Tiny Deathstars of Foulness

Every hardware network adapter has a unique MAC address.  However, they’re not always what they seem.  According to Wikipedia:
MAC Spoofing is a hacking technique of changing an assigned Media Access Control (MAC) address of a networked device to a different one. The changing of the assigned MAC address may allow the bypassing of access control lists on servers or routers, either hiding a computer on a network or allowing it to impersonate another computer.
I was talking to someone the other day about security and the topic of spoofing MAC addresses came up.  They seemed to discount that this was usually a concern except for in super secure environments because they considered it an extremely complex process.  Here’s my answer to that:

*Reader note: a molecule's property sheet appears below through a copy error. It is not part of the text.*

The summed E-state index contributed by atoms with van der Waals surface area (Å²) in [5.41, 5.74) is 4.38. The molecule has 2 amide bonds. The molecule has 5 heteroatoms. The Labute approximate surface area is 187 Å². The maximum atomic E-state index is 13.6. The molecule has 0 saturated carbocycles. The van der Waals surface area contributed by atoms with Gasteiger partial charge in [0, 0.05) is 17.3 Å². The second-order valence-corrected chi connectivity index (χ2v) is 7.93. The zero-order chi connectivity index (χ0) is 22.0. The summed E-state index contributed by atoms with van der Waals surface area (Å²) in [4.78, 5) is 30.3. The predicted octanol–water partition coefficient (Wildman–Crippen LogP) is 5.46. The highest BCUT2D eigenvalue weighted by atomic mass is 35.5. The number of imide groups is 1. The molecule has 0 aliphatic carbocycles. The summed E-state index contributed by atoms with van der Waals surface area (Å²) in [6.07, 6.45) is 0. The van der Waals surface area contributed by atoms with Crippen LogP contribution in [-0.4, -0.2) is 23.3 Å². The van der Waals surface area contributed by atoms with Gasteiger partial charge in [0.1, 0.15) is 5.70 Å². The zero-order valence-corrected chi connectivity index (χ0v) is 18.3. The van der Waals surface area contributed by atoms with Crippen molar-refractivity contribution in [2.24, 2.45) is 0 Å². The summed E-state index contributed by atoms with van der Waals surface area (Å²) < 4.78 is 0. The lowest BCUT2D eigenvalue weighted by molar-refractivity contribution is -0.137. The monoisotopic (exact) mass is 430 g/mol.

ifconfig en0 ether 00:00:00:00:00:00 
That should take you about 5 seconds to copy to your clipboard and paste into a terminal window…  You can then replace the en0 with whichever adapter you’d like to implement the spoofed addy on, and hopefully the series of zero’s here with the actual MAC address of a target host.  The next comment was that it was really hard to figure out a MAC address and that’s what makes it hard to spoof them.  If it’s local and you can ping it then arp will cache it.  Therefore, see the IP of the host you’d like to spoof the MAC on in your arp cache with a little:
arp -a
Which gives you something like:
? ( at 0:16:cb:aa:dc:58 on en1 [ethernet]
Now, once you’ve set the MAC, you’ll need to reboot to undo it.  Or just set it back if you copied it before running the earlier command.

March 10th, 2009

Posted In: Mac OS X, Mac OS X Server, Mac Security

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